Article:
New York’s public-sector unions love to bash Wall Street, demanding punitive new taxes on investment banks as the solution to every fiscal problem. In fact, the financial sector “oligarchy” and the “new Tammany Hall” of the public-sector labor movement have long had a symbiotic relationship in the Empire State.

Nicole Gelinas lays it out in a must-read post over at Public Sector Inc. The core of her argument:

If the Wall Street / Washington embrace caused the bust and ensuing fiscal crisis, the same embrace also caused the tax-revenue boom that solidified public labor’s power for decades — prolonging the avoidance of conflicts and choices that we see today.

For a quarter-century between the early 80s and 2007, a booming Wall Street power-hosed record tax revenues into New York City and State, giving pols resources to lavish upon public-sector labor in return for votes.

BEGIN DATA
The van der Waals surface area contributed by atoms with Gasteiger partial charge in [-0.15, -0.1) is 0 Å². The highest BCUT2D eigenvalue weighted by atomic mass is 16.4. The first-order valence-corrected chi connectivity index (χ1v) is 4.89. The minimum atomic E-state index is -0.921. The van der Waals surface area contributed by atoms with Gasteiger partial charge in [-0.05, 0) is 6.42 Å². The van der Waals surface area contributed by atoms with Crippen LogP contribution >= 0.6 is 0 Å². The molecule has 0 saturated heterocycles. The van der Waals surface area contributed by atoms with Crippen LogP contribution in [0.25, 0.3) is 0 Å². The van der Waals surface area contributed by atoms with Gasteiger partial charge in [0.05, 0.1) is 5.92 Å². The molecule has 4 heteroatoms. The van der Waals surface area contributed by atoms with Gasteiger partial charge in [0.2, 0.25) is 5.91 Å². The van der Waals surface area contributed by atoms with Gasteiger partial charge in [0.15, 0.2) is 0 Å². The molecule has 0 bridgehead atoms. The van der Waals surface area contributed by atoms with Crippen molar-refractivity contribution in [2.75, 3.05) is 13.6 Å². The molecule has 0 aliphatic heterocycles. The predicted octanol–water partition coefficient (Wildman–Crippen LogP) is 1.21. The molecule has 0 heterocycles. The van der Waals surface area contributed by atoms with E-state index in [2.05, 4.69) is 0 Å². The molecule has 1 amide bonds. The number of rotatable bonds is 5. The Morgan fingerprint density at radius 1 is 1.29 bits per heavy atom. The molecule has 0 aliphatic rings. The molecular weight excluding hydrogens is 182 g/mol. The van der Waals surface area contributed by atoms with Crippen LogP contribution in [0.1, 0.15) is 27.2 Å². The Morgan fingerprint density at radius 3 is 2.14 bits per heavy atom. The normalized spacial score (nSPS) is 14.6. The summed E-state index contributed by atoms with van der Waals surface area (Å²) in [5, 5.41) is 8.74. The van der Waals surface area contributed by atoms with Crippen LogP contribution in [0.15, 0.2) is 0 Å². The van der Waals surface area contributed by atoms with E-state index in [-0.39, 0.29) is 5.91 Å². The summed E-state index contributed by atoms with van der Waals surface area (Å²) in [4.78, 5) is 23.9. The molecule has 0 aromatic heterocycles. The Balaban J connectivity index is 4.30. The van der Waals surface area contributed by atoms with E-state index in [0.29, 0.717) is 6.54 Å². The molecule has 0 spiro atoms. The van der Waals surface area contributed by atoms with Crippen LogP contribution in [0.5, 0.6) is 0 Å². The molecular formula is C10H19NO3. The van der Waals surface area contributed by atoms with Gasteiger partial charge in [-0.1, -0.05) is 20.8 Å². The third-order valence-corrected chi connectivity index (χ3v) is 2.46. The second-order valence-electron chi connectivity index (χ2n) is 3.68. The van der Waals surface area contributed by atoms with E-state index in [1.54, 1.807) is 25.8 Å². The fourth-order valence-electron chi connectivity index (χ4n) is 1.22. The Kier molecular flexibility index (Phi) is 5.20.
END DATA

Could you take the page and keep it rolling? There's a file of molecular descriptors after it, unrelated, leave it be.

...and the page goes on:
Local unions benefited, too, from one result of finance’s power: the concentration of tax revenues at the top.

For more than two decades, New York’s private-sector middle-class and working-class taxpayers have loosely tolerated uniformed workers’ 20-year-till-retirement packages and the like, plus political self-dealing in Medicaid and other social services, because the political class stoked the myth that “the rich” could pay for it.

If middle-class taxpayers had to pay even higher taxes than they already do, state and local pols would have controlled public-sector spending long ago.
Wall Street has used its public-sector dependents as a handy shield, as well. In the past three years, New York’s Congressional delegation has opposed any real attempt to subject large financial firms to market forces, including the credible threat of failure. The pols know that doing so would cut Wall Street profits and force New York to make choices with scarcer tax dollars.

About the Author

E.J. McMahon

Edmund J. McMahon is Empire Center's founder and a senior fellow.

Read more by E.J. McMahon

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